Pension triple lock ‘unsustainable’ and must be scaled back, says IFS

triple lock pension
triple lock pension

The state pension triple lock is "not sustainable" and must be scaled back to ensure the Government can afford to support future retirees, a think-tank has warned.

The Institute for Fiscal Studies (IFS) said growth in pensioner benefits had far outstripped spending on working-age payments since 2010, when former chancellor George Osborne began cutting back benefits.

Prioritising pensioners implied a “significant intergenerational transfer”, which the IFS said might not be as generous in the long-term.

It added: “In the limit, this policy is not sustainable as it implies pensions becoming an ever-increasing share of national income, and it is possible that the population currently of working age will not all end up benefiting in full from the same generosity.”

The triple lock has long been championed by the Conservative Party, and ensures the state pension rises by the previous September's inflation, wage growth or at least 2.5pc.

April's 10.1pc increase will boost weekly payments for those on the full state pension to £203.85.

The IFS analysis highlighted that real spending per working-age adult had climbed from around £1,200 per year in the late 1970s to £3,200 at the start of 2010, before falling back to £2,500 just before the pandemic.

By contrast, pensioner spending has climbed steadily, including during the 2010s.

The IFS said: "On the eve of the pandemic, the working-age benefit bill made up 4.3pc of national income, while the pensioner bill accounted for 5.5pc. That 1.2 percentage point gap is around the highest since comparable records began in 1978–79, and has steadily grown since the mid 1990s.

"The priority given to transfers made in the working-age portion of life versus those made during retirement is itself an important choice, and has in recent years helped shape the austere context within which working-age transfer policy is made."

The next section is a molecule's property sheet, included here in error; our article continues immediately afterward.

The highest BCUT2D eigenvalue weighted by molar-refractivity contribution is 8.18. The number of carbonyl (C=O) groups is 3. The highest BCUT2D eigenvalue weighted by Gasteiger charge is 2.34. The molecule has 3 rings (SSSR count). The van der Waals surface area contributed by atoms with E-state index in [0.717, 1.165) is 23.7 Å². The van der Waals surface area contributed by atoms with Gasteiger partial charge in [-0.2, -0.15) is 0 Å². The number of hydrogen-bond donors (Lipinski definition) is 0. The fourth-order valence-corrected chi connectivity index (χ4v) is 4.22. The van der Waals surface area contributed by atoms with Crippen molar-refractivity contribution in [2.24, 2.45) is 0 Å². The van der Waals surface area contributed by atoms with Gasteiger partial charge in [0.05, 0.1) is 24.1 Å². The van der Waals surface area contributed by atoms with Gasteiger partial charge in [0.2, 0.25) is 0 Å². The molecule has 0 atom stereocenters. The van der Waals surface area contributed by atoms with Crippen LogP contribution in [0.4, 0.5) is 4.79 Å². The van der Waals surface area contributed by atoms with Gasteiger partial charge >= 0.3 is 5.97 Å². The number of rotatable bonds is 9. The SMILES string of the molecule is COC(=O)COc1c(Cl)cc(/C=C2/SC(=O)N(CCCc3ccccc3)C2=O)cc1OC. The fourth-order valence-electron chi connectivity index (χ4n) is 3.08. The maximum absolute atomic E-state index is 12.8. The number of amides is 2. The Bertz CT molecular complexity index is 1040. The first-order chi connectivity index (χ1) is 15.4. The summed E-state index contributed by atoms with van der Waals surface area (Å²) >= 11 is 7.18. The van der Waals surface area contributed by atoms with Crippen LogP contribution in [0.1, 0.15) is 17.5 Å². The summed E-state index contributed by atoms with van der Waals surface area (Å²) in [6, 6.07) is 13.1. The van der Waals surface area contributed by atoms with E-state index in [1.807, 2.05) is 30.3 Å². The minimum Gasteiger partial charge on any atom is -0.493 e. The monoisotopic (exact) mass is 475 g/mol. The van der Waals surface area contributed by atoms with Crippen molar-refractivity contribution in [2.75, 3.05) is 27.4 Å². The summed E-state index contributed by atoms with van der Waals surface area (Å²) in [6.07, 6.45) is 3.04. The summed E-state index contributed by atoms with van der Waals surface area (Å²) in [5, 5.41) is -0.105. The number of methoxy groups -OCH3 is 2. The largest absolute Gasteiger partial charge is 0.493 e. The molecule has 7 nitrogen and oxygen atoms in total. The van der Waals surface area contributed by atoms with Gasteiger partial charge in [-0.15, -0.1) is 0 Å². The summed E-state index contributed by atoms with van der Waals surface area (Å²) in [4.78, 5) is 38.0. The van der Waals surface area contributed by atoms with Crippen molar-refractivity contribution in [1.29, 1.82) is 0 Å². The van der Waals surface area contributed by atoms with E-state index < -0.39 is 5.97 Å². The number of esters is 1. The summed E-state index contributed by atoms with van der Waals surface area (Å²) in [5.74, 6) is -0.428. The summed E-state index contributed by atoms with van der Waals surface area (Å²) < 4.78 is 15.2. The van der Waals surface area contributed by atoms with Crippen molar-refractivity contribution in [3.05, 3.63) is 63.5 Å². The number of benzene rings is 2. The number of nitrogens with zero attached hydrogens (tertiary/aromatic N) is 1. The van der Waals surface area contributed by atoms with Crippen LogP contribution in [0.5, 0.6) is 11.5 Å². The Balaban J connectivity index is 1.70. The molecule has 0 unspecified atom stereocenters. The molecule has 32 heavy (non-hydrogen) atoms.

The IFS noted that basic support for a single person with no other source of income is now 137pc higher for those just over pension age than those of working age. This compares with 32pc in 1990.

It added: "This partly reflects the ageing population, but also policy change – over the past decade or so there have been significant cuts to the working-age benefit system, while pensioner benefits were largely protected or increased."

The IFS also said changes to working age benefits since the late 1990s had been successful in pushing more people into work, but had also left many trapped in low paid, part time jobs, with little incentive to work more hours.

It suggested that the benefit to taxpayers overall had been limited because many of these people who found a job paid little in tax and were often still entitled to in-work benefits due to the lack of financial incentive to work more hours. Doing so meant more of their benefits would be clawed back.

The think-tank said former chancellor Gordon Brown's expansion of tax credits, which offered income top-ups for low-earning households, mostly increased support for working 16 hours per week but “often implied strong financial disincentives to go further”.

It added that the switch to universal credit, which has replaced a raft of other benefits, "especially increases financial incentives to do so-called ‘mini-jobs’ at very low hours, and makes little difference to the incentive to shift from full-to part-time work".

Overall, it said the incentive to go from part to full-time work had been weakened. In 1997 to 1998, it implied losing an average of 52p to taxes or withdrawn benefits for every £1 earned. That amount is now 58p.

Just over 8.2 million people in the UK currently work part-time. This represents a quarter of the workforce and is up from six million in 1992.